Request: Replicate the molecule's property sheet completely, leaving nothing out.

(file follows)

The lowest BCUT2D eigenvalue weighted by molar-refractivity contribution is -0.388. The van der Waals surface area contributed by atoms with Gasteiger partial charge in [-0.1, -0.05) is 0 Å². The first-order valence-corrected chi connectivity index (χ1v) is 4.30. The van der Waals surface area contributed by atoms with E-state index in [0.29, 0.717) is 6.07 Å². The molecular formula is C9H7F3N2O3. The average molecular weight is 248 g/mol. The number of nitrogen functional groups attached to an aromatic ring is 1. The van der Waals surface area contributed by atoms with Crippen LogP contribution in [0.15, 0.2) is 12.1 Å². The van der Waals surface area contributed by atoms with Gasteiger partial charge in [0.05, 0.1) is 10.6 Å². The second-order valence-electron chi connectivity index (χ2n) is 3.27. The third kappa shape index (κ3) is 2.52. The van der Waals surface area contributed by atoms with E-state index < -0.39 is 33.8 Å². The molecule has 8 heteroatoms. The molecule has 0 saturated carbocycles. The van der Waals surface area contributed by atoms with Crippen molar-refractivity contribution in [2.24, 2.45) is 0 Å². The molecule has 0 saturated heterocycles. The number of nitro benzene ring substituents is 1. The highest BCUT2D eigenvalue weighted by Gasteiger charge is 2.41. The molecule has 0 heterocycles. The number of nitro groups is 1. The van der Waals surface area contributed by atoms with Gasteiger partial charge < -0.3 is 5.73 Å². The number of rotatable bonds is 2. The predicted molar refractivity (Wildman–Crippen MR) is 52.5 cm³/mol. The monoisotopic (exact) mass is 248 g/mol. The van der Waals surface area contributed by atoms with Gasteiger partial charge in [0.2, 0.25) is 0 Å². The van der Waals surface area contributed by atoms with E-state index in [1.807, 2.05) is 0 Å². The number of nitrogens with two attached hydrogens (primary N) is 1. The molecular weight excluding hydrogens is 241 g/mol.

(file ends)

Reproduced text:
The lowest BCUT2D eigenvalue weighted by molar-refractivity contribution is -0.388. The van der Waals surface area contributed by atoms with Gasteiger partial charge in [-0.1, -0.05) is 0 Å². The first-order valence-corrected chi connectivity index (χ1v) is 4.30. The van der Waals surface area contributed by atoms with E-state index in [0.29, 0.717) is 6.07 Å². The molecular formula is C9H7F3N2O3. The average molecular weight is 248 g/mol. The number of nitrogen functional groups attached to an aromatic ring is 1. The van der Waals surface area contributed by atoms with Crippen LogP contribution in [0.15, 0.2) is 12.1 Å². The van der Waals surface area contributed by atoms with Gasteiger partial charge in [0.05, 0.1) is 10.6 Å². The second-order valence-electron chi connectivity index (χ2n) is 3.27. The third kappa shape index (κ3) is 2.52. The van der Waals surface area contributed by atoms with E-state index < -0.39 is 33.8 Å². The molecule has 8 heteroatoms. The molecule has 0 saturated carbocycles. The van der Waals surface area contributed by atoms with Crippen molar-refractivity contribution in [2.24, 2.45) is 0 Å². The molecule has 0 saturated heterocycles. The number of nitro benzene ring substituents is 1. The highest BCUT2D eigenvalue weighted by Gasteiger charge is 2.41. The molecule has 0 heterocycles. The number of nitro groups is 1. The van der Waals surface area contributed by atoms with Gasteiger partial charge < -0.3 is 5.73 Å². The number of rotatable bonds is 2. The predicted molar refractivity (Wildman–Crippen MR) is 52.5 cm³/mol. The monoisotopic (exact) mass is 248 g/mol. The van der Waals surface area contributed by atoms with Gasteiger partial charge in [0.2, 0.25) is 0 Å². The van der Waals surface area contributed by atoms with E-state index in [1.807, 2.05) is 0 Å². The number of nitrogens with two attached hydrogens (primary N) is 1. The molecular weight excluding hydrogens is 241 g/mol.